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msknight

Michelle's corner

Michelle Knight. Writer, photographer, programmer, truck driver and general, all round nut case. Life is a journey and that's what this blog will probably end up being. Let's see where we go, eh? ;-)

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Your Beauty Mark. All You Need to Get the Hair, Makeup, Glow, and Glam.
Dita von Teese
Progress: 208/256 pages

Dancing babies that intimidate copyright holders.

My head hurts... http://www.theregister.co.uk/2015/09/17/dancing_baby_victim_shaming/

 

Long story short, if someone breaches our copyright outside the defense of "Fair Use" then we can use takedown notices. However, big tech don't want us to be able to use them. The thing is a bit dry and doesn't go anywhere for a while, but it really starts to make sense on page 3, and this is a section from page 4...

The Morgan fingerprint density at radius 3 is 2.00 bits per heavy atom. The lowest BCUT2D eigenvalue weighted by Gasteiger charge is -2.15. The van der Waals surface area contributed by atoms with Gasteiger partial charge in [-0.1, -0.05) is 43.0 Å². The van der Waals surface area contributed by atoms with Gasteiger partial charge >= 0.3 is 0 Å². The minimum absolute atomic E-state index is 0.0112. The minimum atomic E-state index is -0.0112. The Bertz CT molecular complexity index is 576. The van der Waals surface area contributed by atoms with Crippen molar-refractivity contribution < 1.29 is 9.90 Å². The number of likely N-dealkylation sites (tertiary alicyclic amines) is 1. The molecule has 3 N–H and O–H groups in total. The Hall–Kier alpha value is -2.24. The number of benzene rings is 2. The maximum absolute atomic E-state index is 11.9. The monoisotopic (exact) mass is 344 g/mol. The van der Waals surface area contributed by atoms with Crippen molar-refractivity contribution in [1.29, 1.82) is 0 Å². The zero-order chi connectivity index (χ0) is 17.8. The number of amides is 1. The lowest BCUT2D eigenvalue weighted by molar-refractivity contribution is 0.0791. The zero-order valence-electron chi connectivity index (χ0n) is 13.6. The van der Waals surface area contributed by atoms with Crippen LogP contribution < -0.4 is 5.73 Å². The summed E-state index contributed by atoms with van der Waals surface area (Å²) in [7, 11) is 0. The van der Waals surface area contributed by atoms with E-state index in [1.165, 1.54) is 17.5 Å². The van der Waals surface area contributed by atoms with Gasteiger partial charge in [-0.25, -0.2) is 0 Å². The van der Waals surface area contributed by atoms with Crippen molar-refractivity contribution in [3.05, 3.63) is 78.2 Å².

Fair's fair, unless it's not fair

A paradox emerges (and remember, I did warn you about cognitive dissonance). Broader "fair use" doesn't lead to a fairer world: it can lead to the opposite – a much less fair world where the originator isn't acknowledged or compensated. A world in which where micropayments or plain old small payments (accrued somewhere for convenience) is clearly "fairer" than uncompensated usage. The UK's copyright hub attempts to do that and there are many more similar projects underway. What we sniffily call micropayments can add up to a lot – especially if you live in India.

Yet for Big Tech and its Silicon Valley-funded activists in pressure groups and academia, fair use has become an end in itself. Silicon Valley has even managed to put the words into the mouths of uncomprehending foreign heads of state.

When David Cameron stood at Old Street Roundabout in 2010 and launched an enquiry into IP, he parroted the ideas that Google had prepared for him: did the UK need fair use? Cameron said he was disturbed by the idea, related to him him by Google, that the absence of a US-style fair use meant the UK could never create a Google or Facebook. It later transpired that the quote he referred to had never actually existed.